(Inside Science) -- Algorithms that computers use to translate something written in one language into another are easy to find. Some even work.
But every writer has a unique style -- what writers call voice -- that identifies them and distinguishes them from other writers. Getting computers to take the words of one author's style and convert them into another's style while leaving the meaning intact is much harder.
Style translation algorithms could be used to render texts readable that normally are not, like a program that translates a legal document into lay language or makes a work of English literature understandable to someone who is learning English as a second language or is too young to understand many of the words.
A small group of computer scientists at Dartmouth College, in Hanover, New Hampshire, and Indiana University in Bloomington has taken a step toward producing such an algorithm, using various editions of the Bible. They used 34 English language versions of the New and Old Testaments to train and test the system.
The Old Testament originally was written in Classic Hebrew, with some portions in Aramaic. The New Testament was originally written in Greek. Some translations reflect the time period when they were produced, so the King James Version, first published in England in 1611, is full of "thees" and "thous," and modern ones are not.
"The goal was to see if we could basically use the translation framework to do some form of style translation," said Dan Rockmore, a professor of mathematics and computer science at Dartmouth.
The researchers chose the Bible for the study because it is perhaps the most annotated and indexed literary text in existence. It comprises 31,000 verses and enabled the construction of 1.5 million unique pairings of words from one version with words from other versions, which provided data needed for training the system. For instance, Genesis 1:1 in one Bible translation matches Gen. 1:1 in all the others.
However, using the Bible as the texts -- or corpus -- with which to train and test the system may be a weakness in the study, said Shlomo Argamon, a forensic linguist and computer scientist at the Illinois Institute of Technology in Chicago. It has multiple styles, sometimes within one book.
"You have the prophetic books, some of which are full of very high poetry, and stories about marrying prostitutes. You have Proverbs, which itself has multiple styles," he said.
"We treat every version of the Bible as a single style for our work," said Keith Carlson, a computer science doctoral student at Dartmouth who worked on the project.
To train the algorithm, the Dartmouth and Indiana researchers used a definition of style that included such characteristics as sentence length, the use of the passive or active voices, and vocabulary.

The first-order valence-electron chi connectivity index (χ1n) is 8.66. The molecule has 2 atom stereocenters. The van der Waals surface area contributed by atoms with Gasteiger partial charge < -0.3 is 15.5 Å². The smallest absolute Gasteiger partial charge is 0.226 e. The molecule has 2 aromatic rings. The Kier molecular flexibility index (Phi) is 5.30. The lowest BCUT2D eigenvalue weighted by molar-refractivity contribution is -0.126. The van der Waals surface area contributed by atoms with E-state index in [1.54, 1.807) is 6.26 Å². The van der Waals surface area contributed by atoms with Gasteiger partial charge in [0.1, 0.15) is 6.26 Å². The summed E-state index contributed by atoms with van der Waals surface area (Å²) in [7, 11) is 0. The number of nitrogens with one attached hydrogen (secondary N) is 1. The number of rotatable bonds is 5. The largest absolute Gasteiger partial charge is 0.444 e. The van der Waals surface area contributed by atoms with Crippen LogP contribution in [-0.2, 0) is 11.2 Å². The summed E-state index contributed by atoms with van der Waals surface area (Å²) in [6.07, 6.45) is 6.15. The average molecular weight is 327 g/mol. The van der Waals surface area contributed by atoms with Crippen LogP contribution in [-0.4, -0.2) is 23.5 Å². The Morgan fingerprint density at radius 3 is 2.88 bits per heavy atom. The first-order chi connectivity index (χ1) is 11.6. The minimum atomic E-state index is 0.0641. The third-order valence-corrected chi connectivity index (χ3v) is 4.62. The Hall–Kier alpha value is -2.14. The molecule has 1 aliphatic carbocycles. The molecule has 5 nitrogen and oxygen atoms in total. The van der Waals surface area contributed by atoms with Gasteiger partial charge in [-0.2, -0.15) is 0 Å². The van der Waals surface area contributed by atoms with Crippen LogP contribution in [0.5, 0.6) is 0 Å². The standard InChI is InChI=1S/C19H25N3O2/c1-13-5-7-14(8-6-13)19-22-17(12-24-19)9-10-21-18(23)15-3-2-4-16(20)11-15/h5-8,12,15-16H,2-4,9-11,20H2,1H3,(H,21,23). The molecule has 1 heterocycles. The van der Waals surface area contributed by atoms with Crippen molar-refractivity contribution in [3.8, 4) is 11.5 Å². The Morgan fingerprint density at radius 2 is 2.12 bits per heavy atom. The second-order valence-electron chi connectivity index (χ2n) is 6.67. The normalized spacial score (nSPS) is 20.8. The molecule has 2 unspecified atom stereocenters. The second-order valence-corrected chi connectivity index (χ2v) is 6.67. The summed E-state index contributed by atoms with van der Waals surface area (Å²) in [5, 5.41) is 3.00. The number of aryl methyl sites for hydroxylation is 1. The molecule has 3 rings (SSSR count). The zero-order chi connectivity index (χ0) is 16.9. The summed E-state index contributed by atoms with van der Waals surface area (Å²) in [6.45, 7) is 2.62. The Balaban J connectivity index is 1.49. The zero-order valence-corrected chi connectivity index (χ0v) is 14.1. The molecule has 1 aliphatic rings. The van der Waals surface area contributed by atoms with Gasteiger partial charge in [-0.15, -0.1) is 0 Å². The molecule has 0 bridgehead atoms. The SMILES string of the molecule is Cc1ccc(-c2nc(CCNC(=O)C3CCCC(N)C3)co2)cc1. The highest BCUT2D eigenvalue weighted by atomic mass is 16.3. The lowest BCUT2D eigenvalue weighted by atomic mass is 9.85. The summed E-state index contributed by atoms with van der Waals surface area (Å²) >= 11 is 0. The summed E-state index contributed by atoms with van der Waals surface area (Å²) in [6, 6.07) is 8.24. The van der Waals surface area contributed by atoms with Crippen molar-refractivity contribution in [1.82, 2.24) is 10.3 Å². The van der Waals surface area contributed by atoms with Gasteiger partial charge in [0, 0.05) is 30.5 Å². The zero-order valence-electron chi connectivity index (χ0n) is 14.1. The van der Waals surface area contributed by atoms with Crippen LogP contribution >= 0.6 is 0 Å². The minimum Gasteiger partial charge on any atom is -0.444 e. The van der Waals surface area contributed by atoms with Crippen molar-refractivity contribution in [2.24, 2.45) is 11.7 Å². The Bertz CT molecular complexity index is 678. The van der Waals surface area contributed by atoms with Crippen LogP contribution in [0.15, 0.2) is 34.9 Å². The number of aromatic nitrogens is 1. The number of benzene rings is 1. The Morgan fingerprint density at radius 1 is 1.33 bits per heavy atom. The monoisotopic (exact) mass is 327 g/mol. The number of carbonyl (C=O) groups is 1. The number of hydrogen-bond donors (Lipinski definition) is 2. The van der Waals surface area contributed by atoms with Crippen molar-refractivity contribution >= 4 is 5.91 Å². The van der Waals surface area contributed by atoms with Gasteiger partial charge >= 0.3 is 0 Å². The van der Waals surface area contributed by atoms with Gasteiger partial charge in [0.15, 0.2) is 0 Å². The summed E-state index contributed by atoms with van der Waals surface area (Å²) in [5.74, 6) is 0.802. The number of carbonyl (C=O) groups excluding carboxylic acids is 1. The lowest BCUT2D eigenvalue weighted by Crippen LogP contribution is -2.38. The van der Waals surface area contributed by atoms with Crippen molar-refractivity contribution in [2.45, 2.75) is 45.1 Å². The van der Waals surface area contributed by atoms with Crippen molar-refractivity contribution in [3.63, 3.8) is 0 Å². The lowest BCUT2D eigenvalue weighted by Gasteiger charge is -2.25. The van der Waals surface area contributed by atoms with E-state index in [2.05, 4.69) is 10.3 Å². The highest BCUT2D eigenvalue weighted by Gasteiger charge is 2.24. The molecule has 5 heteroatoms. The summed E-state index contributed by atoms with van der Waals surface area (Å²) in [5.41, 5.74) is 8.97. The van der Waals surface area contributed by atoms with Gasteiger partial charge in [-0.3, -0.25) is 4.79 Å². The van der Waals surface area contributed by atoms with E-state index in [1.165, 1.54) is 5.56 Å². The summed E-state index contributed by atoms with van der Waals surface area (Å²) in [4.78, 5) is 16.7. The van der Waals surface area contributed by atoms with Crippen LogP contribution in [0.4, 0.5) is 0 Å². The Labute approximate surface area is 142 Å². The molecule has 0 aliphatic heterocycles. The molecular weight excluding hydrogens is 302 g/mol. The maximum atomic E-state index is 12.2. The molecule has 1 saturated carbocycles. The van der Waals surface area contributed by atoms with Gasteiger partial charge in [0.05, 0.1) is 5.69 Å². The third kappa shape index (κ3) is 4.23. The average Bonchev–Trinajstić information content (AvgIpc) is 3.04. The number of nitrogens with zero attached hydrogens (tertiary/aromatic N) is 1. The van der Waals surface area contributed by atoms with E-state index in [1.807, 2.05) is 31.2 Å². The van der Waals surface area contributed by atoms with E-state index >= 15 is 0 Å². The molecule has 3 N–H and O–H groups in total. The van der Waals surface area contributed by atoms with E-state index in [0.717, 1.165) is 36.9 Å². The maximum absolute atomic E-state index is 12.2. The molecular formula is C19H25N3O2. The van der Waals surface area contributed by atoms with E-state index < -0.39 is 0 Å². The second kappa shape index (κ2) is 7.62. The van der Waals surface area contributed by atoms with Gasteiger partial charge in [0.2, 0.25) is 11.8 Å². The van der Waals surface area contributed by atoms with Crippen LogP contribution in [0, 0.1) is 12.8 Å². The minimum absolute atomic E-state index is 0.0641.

The experiment is a proof of concept, said Rockmore. The research is published in the journal Royal Society Open Science.
Besides altering style for the audience, another long-range goal, said Rockmore, is for the algorithm to be able to learn the style of one author, and translate it into the style of another author as a test of agility. That is not easy, and the Dartmouth algorithm can’t do it yet.
Readers generally ignore or don't notice a particular writer's style since in many cases it is not very strong, or writers learn to control it when necessary.
Trying to identify an author by style is more difficult than one can imagine, Argamon said. It would be possible to run Herman Melville's novel "Moby Dick" through an algorithm designed to identify individual writers' styles and erroneously conclude the novel had two authors, he said, because there seems to be two styles.
Ernest Hemingway, however, might be easier. He was noted (some might say notorious) for his unique and obvious writing style.
The writer Joan Didion, who also had a style of her own, dissected the famous opening paragraph of Hemingway’s masterpiece, "A Farewell to Arms," for the New Yorker in 1998.
She noted the paragraph had four simple sentences, 126 words. Only one word had three syllables, 22 had two, all the rest, one. Twenty-four of the words were “the,” 15 “and.” There were only seven adjectives. And each word was placed deliberately to create a rhythm.
That is information a computer algorithm could use to recreate Hemingway’s style, if it were trained to do so. The new algorithm can't do that yet, but at Inside Science’s request, the researchers asked it to do the reverse: They fed some Hemingway into the computer and changed the style to various editions of the Bible. The changes were subtle.
In Hemingway's novel "For Whom the Bell Tolls," a man describes how he was so much in love with a woman he just met, it is as if he had known her all his life.
HEMINGWAY: "I love you when I saw you today and I loved you always but I never saw you before."
1599 GENEVA BIBLE: "I have loved thee, when I have seen thee this day, and have loved thee always, and have not seen thee before."
INTERNATIONAL CHILDREN’S BIBLE: "I loved you when I saw you today. I loved you always, but I did not see you before."
Argamon, a forensic linguist known for his work on computational stylistics, said he would find the corpus of Bible texts the Dartmouth and Indiana researchers created useful in his research, but was critical that the researchers treated the corpus as undifferentiated data -- typical of computer scientists, he said -- and not as words with context, a weakness linguists (and English majors) would understand.
There is, he said, more to the words than just the words.